TL;DR We were able to reduce build times to 6 minutes (from 17) and test times to 18 seconds (from 1–2 minutes).
At Vendasta, we have many Angular repositories, some large and some small. Over time, our CI/CI pipeline in one of our larger pipelines has slowed down. We were reaching build times upwards of twenty minutes, which was the hard limit of time we added as a safety net to our CI system — so they could have been longer!
20 minutes might seem short for some companies’ build times, but at Vendasta, instead of large releases on a multi-day/week/month cadence, we are shipping small amounts of code to production hundreds of times per day. Even while working on your branch, each commit you make would run a build that would take just as long.
We needed to speed up build times to enable developers to move faster and allow developers to be confident in the build process. It also wouldn’t hurt to save money in Cloud Build charges by reducing build times.
Our current CI/CD Pipeline
We use Google Cloud Build for our CI/CD pipeline, which works great for both our frontend and backend builds since you can specify any configuration. The only problem for our frontend builds is Cloud Build is inherently stateless, meaning from build to build nothing is carried over. That means any of the caching of the Angular build process or Jest test caching is lost between builds.
When building locally, I noticed the build times after running the first build was dramatically faster. I searched around the web to find out what is happening and found almost no results. The documentation for ng build also does not talk about the caching strategy, so I started my investigation.
Searching for some cache 💸
I noticed when you run the
ng build command, after everything is finished running a new directory is created in your
node_modules folder called
.cache with a few subfolders.
I tried removing that
.cache folder then rebuilding the application and, voilà, slow build times are back. Now we know where the cache exists but how do we get that working in Cloud Build since a new `node_modules` is created for every build.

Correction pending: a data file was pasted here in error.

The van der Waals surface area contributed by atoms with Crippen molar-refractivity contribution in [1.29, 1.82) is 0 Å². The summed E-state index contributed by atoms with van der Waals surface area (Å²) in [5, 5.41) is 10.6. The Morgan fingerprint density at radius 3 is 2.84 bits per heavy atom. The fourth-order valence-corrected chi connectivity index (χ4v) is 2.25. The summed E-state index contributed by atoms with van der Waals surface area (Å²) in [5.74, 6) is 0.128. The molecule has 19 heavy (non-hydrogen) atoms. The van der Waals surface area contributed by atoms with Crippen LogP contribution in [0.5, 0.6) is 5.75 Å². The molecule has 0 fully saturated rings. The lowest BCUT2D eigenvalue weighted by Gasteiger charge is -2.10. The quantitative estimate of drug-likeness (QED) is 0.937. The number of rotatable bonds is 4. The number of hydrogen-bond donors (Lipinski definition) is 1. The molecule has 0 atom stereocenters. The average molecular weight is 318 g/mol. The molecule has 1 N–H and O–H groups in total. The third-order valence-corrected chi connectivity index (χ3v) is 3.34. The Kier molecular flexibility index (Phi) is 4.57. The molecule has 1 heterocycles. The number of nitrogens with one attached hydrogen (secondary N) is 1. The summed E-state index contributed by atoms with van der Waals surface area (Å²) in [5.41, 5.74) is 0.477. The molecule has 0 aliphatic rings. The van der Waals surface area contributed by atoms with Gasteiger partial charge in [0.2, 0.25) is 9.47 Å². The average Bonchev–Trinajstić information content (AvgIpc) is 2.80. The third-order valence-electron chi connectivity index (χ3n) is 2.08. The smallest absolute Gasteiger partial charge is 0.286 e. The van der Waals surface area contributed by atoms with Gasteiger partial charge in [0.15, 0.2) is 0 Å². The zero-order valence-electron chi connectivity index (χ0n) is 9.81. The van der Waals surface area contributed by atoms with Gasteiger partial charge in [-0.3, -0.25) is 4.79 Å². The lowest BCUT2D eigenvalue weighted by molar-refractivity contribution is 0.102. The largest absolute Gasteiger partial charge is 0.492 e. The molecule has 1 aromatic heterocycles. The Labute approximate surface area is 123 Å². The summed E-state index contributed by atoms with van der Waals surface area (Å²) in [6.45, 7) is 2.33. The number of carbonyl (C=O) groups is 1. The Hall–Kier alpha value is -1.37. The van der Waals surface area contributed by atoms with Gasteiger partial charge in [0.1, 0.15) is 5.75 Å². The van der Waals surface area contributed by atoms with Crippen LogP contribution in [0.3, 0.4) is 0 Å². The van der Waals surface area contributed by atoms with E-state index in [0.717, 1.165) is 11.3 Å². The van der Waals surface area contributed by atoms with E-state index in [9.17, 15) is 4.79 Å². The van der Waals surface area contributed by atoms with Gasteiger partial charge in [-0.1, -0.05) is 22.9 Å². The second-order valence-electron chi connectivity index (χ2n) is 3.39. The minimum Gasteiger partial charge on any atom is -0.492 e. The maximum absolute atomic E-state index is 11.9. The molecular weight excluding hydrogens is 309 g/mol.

It’s dangerous to go alone! Take node_modules
In our current Cloud Build yaml, we run
npm ci every time we build our projects. If you do not know what
npm ci does, this is a snippet from the docs:
This command is similar to
npm-install, except it’s meant to be used in automated environments such as test platforms, continuous integration, and deployment – or any situation where you want to make sure you’re doing a clean install of your dependencies.
This command is exactly what we want to use in CI but this command also completely removes the previous
node_modules folder which would defeat the purpose of the caching anything within the
node_modules . This is what our current yaml looks like (some steps have been removed):
We decided to cache the entire
node_modules folder. When we move to Angular 9 this would also allow us to cache the
ngcc compilations. (for more information on that https://angular.io/guide/ivy#ivy-and-libraries). Caching the
node_modules folder is usually a bad idea as people running different node versions or different environments can cause problems, but since this is in our CI/CD where we can control each step and version we are using, we were fine with this risk.
Before we can cache
node_modules, we need a way to identify when we should be using the cache or doing a
npm ci . The way we created that check was hashing the
package-lock.json file since that should only be updated when there are new dependencies. This means that if a new dependency is added or the
package-lock is updated in any way, it will not use the cached
node_modules which we found is fine.
As you can see from the above code, we check with the cache first and if we fail to find a cached node_modules we
npm ci and that is it! Simple as that.
Put all the cache in the bag!
After building the application, we need a way to store the new, updated cache. Storing the cache is a simple process using Google Cloud Storage:
As you can see from the above, we only store the cache if we didn’t find a previous cache. This is perfect for non-master builds but on master you most likely want to update the cache every time. So for master remove the line
test ! -f node_modules.tar.gz and it will overwrite the cache.
A little bonus time gain 🎉
If you use Jest or any other test runner for your frontend, you could potentially benefit from also saving the test cache. We use Jest for majority of our frontends, so I am going to only explain how to cache with Jest.
If you add
“cacheDirectory”: “node_modules/.cache/jest” to your Jest config, it will store any test cache in the same place Angular stores its cache. With Jest cached, we have seen some tests go from 60 seconds (!!!) down to 3 seconds.
Make sure your GCS bucket does not have a retention policy, as that will not let you overwrite your cache. You can set the bucket to automatically delete old cache versions after X amount of time to keep costs down.